Stories on a String, Ventanas, and a Few Other Latin Legacies...*
I first met Galeano quite a few years ago, shortly after his return from exile in Spain where he had fled from both Uruguay's right-wing military dictatorship and, subsequently, that of Argentina's. I flew in from Buenos Aires to Montevideo, took a cab up the city's one hill, and arrived to be greeted by a weary Galeano who opened the door himself and ushered me in. He was on death watch: a friend clung to life—a worn Galeano described his friend as "addicted to life"—and so, apologizing for his weariness, he spoke in his native Spanish, while I fired questions away in my native English. At that time he was still writingPalabras Andantes (translated as Walking Words) and was working with Brazilian artist, Jorge Borges, whom he found illustrating historias de cordel (stories on a string) in the markets of northeast Brazil. Historias de cordel, Galeano explained, are hand sewn booklets filled with local news, gossip, astrological predictions, short stories, jingles, poems, politics, lord knows what else, and illustrated with handmade block prints.
I have never forgotten. Galeano turned in his chair and pulled out several little booklets from the bookshelf behind him. Handing them to me, he explained that while that part of Brazil was "lo mas pobre" it was also "lo mas rica." The booklets were crudely put together, made from coarse paper and smelling of tobacco, of the sweat of their readers and creators, of the coffee someone had drunk, of the cheap vino tino someone had spilled...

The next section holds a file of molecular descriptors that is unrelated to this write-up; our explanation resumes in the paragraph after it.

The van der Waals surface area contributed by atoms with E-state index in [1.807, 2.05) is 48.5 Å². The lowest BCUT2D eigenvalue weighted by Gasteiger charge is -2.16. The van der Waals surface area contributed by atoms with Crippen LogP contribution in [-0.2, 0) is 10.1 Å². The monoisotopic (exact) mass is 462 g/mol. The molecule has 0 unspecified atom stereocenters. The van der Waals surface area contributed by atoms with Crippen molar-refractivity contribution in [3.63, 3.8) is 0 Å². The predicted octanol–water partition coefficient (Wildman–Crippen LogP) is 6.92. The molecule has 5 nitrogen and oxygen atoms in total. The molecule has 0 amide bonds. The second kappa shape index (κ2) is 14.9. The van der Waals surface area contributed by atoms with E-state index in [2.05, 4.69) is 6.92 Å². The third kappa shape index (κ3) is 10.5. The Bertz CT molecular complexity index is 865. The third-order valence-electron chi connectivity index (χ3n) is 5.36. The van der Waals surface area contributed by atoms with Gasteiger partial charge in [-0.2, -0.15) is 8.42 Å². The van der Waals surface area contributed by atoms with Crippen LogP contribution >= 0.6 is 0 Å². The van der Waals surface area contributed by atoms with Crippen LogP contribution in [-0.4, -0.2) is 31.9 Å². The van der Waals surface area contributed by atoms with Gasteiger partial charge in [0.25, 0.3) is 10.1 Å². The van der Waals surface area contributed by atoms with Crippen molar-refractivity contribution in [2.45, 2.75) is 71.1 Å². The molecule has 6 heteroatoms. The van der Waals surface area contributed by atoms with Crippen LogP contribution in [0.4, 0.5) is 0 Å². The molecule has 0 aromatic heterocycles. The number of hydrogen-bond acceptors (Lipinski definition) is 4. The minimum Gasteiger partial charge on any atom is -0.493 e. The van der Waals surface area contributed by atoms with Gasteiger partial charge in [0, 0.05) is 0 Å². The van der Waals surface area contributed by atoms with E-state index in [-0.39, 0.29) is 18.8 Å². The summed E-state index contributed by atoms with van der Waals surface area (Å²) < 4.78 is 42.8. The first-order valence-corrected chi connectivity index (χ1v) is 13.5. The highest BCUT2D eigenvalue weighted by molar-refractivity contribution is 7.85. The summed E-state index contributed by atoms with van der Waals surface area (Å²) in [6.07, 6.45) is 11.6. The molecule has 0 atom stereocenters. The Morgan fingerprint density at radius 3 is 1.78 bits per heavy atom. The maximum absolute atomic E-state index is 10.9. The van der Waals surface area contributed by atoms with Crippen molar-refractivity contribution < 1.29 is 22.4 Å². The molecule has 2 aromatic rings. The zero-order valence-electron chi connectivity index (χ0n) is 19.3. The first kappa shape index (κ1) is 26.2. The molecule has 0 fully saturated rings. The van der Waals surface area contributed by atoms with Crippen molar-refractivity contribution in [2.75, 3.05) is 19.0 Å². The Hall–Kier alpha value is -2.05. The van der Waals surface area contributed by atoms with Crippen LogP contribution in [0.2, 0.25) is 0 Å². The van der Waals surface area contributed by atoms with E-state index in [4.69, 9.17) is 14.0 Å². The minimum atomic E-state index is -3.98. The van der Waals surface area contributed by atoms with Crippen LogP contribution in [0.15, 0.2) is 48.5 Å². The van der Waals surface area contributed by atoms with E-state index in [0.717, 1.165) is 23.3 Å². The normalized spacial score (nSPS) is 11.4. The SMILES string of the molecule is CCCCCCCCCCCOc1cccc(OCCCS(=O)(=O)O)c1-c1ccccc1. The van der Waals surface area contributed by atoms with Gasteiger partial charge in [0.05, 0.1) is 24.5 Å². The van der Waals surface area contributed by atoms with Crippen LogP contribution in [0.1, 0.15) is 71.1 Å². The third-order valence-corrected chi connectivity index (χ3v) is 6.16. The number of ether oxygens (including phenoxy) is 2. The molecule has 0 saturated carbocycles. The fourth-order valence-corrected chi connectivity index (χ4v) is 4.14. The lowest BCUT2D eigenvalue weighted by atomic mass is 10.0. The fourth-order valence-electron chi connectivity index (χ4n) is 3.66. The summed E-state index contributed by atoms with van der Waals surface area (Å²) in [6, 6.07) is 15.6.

These "stories on a string" or "historias de cordel," in Portuguese, "Literatura de Cordel," and, in early Portugal, "Folhetos volantes"**—these humble looking handmade booklets and their woodcut illustrations are part of a multinational "street literature"/folk tradition, though quite separately developed. Spanish speakers have their corridos, which share some characteristics of the folhetos, but are not the same. English speakers have their chapbooks—"cheap books" —or, as suggested by Wikipedia, referring to the Oxford English Dictionary, seems to derive from the word for the itinerant salesmen who would sell such books: chapman. The first element of chapman comes in turn from Old English cēap ('barter, business, dealing'). Mark Curran, who writes extensively on "Cordel," has, in several writings on the subject, insisted that the Brazilian version is pretty much exclusively poetry, as has Candace Slater in her book, Stories on a String. But I am not so sure I didn't see a bit of prose creeping in those worn folhetos in Galeano's collection.
What preceded this afterward, in a far shorter form, is what, in that same conversation, Galeano referred to as "ventanas," short distilled paragraphs—windows—through which we glimpse a moment of life, an idea, a phantasm. Easily imagined as in a folheto, on a string, among others, this, in my opinion far surpasses the English language, "flash fiction," which strives to achieve a virtuoso effect through language, but, like a firecracker which doesn't go off, just as often fizzles for lack of imagination.
Here we have posted one of my favorite of Galeano's "ventanas."***